Getting Snarky: A Brief Look At zk-SNARKs


Estimated reading time: 3 minutes, 5 seconds

The word “Snarky” is used to describe speech with a specific emotional tone, typically a form of sarcasm informed by cheekiness and mild, playful irreverence or impudence.”

Conversely, while the word “snark” is prevalent in its name, zk-SNARK is an important new technology that’s neither mild nor cheeky.

So, what exactly is zk-SNARK?

First, let’s start with what the acronym stands for, which is “Zero-Knowledge, Succinct, Non-Interactive Argument of Knowledge.”

Essentially, zk-Snark is proof construction that allows an individual to prove possession of certain information; “e.g. a secret key, without revealing that information, and without any interaction between the prover and verifier.”

As the full name implies, zk-Snarks are what’s known as a “Zero-knowledge” proof. These types of proofs allow for a party to verify that a certain statement is true, without having to provide further detail beyond the validity of the initial statement itself.

Here’s an example of a real-world situation where zk-SNARK would come in handy:

Let’s say a person wants to live a retirement community that requires residents to be at least 55 years of age. However, though they meet the requirement, this individual doesn’t want to share their age. With zk-SNARK proofs, the individual could, hypothetically, verify that they are over 55, without having to give their actual age.

Investopedia author Jake Frankfield does an excellent job highlighting the difference between traditional proofs and zero-knowledge proofs:

“For an example of a traditional proof, consider a password used to access an online network. The user submits the password, and the network itself checks the contents of the password to verify that it is correct. In order to do this, the network must also have access to the contents of the password. A zero-knowledge proof version of this situation would involve the user demonstrating to the network (via mathematical proof) that he or she has the correct password without actually revealing the password itself.”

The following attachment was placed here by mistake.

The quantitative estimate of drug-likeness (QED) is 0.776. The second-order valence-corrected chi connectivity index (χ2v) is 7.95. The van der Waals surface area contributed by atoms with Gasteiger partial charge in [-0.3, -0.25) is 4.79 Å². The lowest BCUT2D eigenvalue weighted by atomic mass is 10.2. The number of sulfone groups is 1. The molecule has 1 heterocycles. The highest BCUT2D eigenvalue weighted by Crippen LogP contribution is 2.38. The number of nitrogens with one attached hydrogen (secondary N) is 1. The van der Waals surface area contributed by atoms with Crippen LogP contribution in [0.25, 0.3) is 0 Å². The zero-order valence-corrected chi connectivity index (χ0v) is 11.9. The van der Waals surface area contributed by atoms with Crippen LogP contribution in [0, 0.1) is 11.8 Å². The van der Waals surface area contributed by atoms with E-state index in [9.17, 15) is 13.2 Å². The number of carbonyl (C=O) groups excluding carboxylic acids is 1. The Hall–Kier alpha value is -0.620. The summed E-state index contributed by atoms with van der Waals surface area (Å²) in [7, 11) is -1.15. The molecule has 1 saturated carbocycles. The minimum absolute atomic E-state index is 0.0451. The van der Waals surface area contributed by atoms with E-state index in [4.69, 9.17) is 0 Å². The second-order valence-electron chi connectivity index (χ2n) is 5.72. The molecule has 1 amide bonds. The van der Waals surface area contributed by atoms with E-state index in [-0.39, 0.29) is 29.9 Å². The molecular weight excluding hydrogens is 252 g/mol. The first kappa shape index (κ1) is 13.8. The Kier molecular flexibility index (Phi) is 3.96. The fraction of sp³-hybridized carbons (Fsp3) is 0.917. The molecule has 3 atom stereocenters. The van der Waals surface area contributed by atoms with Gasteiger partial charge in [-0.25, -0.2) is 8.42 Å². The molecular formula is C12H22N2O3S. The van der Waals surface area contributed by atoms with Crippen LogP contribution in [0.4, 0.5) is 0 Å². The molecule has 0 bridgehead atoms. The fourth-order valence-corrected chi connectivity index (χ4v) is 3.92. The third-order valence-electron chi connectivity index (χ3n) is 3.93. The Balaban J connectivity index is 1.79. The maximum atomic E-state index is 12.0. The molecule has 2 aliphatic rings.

The example Frankfield provided demonstrates how zero-knowledge proofs can help keep information more secure. In his example, since the users aren’t actually revealing their password, it can’t be stolen and potentially misused.

Zk-SNARKs and Zcash

At present, as far as use cases go, zk-SNARK is most commonly associated with the cryptocurrency known as Zcash (ZEC) – an altcoin that was designed to provide users with enhanced privacy.

With cryptocurrencies, like bitcoin, transactions can be viewed on a public blockchain, along with info such as the user’s address and the amount of crypto being transferred. Using zk-SNARKs, Zcash’s Zerocash protocol allows folks to transfer tokens without revealing their user address or the amount of funds being transacted.

Keeping Information Private

Beyond cryptocurrency, zk-SNARK provides companies with an opportunity to fully utilize blockchain tech, without fear of sharing potentially vital information.

One of the issues with blockchains is that all node operators can access information on the platform. This means that if rival companies decided to store information on the same blockchain, they could view each other’s data.

Zk-Snarks gives business the option to store only the proof of the transactions, without providing any detailed info, so companies don’t have to worry about competitors getting their data.

As Forbes writer Samantha Rodocchia explains:

“These proofs are allowing blockchain companies to build smarter, automated systems that can attest to certain facts without revealing the data behind those facts.

That’s important because while greater transparency has long been the goal of many blockchain advocates, transparency has its limits. Both companies and individuals have reasons to keep sensitive information private, while still reaping the benefits of a decentralized blockchain network.

And zk-SNARKs are helping to do just that.”

Want to know more about Zk-Snarks? Check out this video!